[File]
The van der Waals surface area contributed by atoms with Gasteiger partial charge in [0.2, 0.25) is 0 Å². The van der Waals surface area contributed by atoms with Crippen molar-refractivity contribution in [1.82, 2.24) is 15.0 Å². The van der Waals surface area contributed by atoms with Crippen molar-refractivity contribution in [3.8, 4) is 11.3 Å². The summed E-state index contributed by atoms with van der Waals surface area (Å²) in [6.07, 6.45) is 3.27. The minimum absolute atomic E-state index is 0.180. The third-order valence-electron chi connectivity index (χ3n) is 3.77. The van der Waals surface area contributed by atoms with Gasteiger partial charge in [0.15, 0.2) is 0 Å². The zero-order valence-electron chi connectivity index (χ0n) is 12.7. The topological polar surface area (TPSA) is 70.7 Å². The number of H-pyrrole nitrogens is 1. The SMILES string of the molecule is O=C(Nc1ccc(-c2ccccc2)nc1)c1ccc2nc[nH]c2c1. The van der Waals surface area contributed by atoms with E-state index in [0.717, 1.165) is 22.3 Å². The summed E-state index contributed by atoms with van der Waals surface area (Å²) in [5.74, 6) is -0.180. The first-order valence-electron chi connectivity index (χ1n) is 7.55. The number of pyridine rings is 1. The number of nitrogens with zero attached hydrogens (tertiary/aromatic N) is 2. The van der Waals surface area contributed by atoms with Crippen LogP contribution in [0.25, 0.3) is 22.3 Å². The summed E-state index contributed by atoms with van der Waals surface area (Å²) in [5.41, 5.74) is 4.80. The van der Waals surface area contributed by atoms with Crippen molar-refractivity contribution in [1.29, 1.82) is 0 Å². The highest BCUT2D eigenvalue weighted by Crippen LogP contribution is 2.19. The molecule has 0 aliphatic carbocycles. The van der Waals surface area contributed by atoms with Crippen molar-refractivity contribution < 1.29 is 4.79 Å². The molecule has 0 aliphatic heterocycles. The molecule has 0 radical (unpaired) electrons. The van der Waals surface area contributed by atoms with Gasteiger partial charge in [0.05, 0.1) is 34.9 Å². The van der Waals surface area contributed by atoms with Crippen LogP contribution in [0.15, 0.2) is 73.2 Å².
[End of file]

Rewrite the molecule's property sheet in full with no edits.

The van der Waals surface area contributed by atoms with Gasteiger partial charge in [0.2, 0.25) is 0 Å². The van der Waals surface area contributed by atoms with Crippen molar-refractivity contribution in [1.82, 2.24) is 15.0 Å². The van der Waals surface area contributed by atoms with Crippen molar-refractivity contribution in [3.8, 4) is 11.3 Å². The summed E-state index contributed by atoms with van der Waals surface area (Å²) in [6.07, 6.45) is 3.27. The minimum absolute atomic E-state index is 0.180. The third-order valence-electron chi connectivity index (χ3n) is 3.77. The van der Waals surface area contributed by atoms with Gasteiger partial charge in [0.15, 0.2) is 0 Å². The zero-order valence-electron chi connectivity index (χ0n) is 12.7. The topological polar surface area (TPSA) is 70.7 Å². The number of H-pyrrole nitrogens is 1. The SMILES string of the molecule is O=C(Nc1ccc(-c2ccccc2)nc1)c1ccc2nc[nH]c2c1. The van der Waals surface area contributed by atoms with E-state index in [0.717, 1.165) is 22.3 Å². The summed E-state index contributed by atoms with van der Waals surface area (Å²) in [5.74, 6) is -0.180. The first-order valence-electron chi connectivity index (χ1n) is 7.55. The number of pyridine rings is 1. The number of nitrogens with zero attached hydrogens (tertiary/aromatic N) is 2. The van der Waals surface area contributed by atoms with Crippen LogP contribution in [0.25, 0.3) is 22.3 Å². The summed E-state index contributed by atoms with van der Waals surface area (Å²) in [5.41, 5.74) is 4.80. The van der Waals surface area contributed by atoms with Crippen molar-refractivity contribution in [1.29, 1.82) is 0 Å². The highest BCUT2D eigenvalue weighted by Crippen LogP contribution is 2.19. The molecule has 0 aliphatic carbocycles. The van der Waals surface area contributed by atoms with Crippen molar-refractivity contribution < 1.29 is 4.79 Å². The molecule has 0 aliphatic heterocycles. The molecule has 0 radical (unpaired) electrons. The van der Waals surface area contributed by atoms with Gasteiger partial charge in [0.05, 0.1) is 34.9 Å². The van der Waals surface area contributed by atoms with Crippen LogP contribution in [0.15, 0.2) is 73.2 Å².